Wednesday, May 25, 2011

Is it worth it?

A few months back, I got this comment on my second ever blog post:

I know this is an old post but I just found your blog searching for Suzuki violin mom blogs. I was reading this post and heard all the same questions I constantly ask myself about how much to do for my 8yo talented violinist. It is really difficult balancing all the kids' activities, time, and resources. Just wondering, now, a couple years later, what your thoughts are?

This question has been bouncing around in my brain ever since. 

When I wrote that original post, Abby was mid-way through Suzuki Violin Book 3, we had just moved, started with a brand new teacher, and I had one tiny medically needy baby.  Now, two and a half years later, Abby is a lesson away from starting Suzuki Violin Book 6, a member of her teacher's advanced performing group, Rocky Mountain Strings, and we have a nearly eight year old, a crazy toddler and a baby.  In short, things have only gotten more intense.

This has been a huge year for Abby.  I don't think either of us realized the time and energy committment that RMS would require.  Along with all of her regular scales, excercises, etudes and Suzuki pieces, she learned, polished and memorized 12 or so pieces for RMS, as well as another 8 or so for her teacher's Book 3-5 group. 

We were in Salt Lake for lessons and group rehearsals at least six times a month, each trip a minimum three hour committment, often much longer.  Because Max is two, and way too energetic to sit through an hour long lesson without destroying our teacher's studio, and Ashlynn is too cool for anything relating to violin, each trip to Salt Lake meant a babysitter.  I traded discounts on violin lessons for my students for babysitting on lesson and group days, which helped, but the lessons, driving, babysitting, instrument maintenance, music, and the inevitable meals out after a late rehearsal took an enormous toll on our budget.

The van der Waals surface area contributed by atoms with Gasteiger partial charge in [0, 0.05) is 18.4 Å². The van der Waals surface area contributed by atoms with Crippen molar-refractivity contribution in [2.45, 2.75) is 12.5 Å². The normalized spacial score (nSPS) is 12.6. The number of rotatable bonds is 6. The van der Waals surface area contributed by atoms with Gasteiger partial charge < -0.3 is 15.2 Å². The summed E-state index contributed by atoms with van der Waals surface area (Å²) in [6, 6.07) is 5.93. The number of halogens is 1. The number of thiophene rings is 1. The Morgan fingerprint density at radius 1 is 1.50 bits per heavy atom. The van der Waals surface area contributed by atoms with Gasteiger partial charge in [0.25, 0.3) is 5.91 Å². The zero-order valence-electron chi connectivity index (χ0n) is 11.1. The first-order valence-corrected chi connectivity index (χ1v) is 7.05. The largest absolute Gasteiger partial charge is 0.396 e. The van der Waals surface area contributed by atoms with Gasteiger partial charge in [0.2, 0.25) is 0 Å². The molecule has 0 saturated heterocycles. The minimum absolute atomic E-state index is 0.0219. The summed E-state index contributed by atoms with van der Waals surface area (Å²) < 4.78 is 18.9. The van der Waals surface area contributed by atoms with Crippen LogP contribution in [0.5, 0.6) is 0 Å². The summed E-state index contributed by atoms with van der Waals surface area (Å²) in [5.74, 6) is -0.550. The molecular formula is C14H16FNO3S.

It's been an up and down year as far as practicing has gone too.  Abby's nine.  She's good at it.   She's full of pre-teen emotions, mood swings and unpredictability.  I feel for her, I really do.  I remember being that age vividly, crying at the drop of a hat for no reason, feeling like the whole world was against me, and no one was asking me to play incredibly advanced violin music!  There were mornings that things went really well and we made a lot of progress, and there were mornings that weren't so great.  To be perfectly honest, there were lots of mornings when I would stand on our middle floor, listening to Abby practicing scales upstairs and Ashlynn practicing piano downstairs, and think "I don't even like music.  Why are we doing this?"

A lot of mornings we struggled to work together.  Really, our story isn't unique.  Abby likes the violin, but hates practicing every day, especially when there are so many more things she could be doing that are more interesting.  She wants me to practice with her, and does much better when I can sit with her while she practices, but our busy household doesn't always allow for that.  And then when I do sit with her, she gets annoyed with every suggestion I make, and then I get annoyed that she's not grateful that I'm there helping her.  None of this is helped by the fact that practicing is supposed to start at 7 am and last for an hour and a half at which time she has to leave for school!

Much of the RMS music this year was incredibly difficult.  Her teacher handed us a "West Side Story" medley that was composed specifically for her group, and I was incredulous.  There was no way Abby was going to be able to learn that.  Then her teacher said we had a month, and I thought her teacher was crazy.  Turns out, we can do incredible things under pressure.  In March, her teacher handed Abby the 1st violin part to another crazy hard piece.  I looked at it and realized that I wouldn't have been able to play it without some diligent practicing.  That time, we had three weeks to get it learned and memorized, and it nearly killed all of us.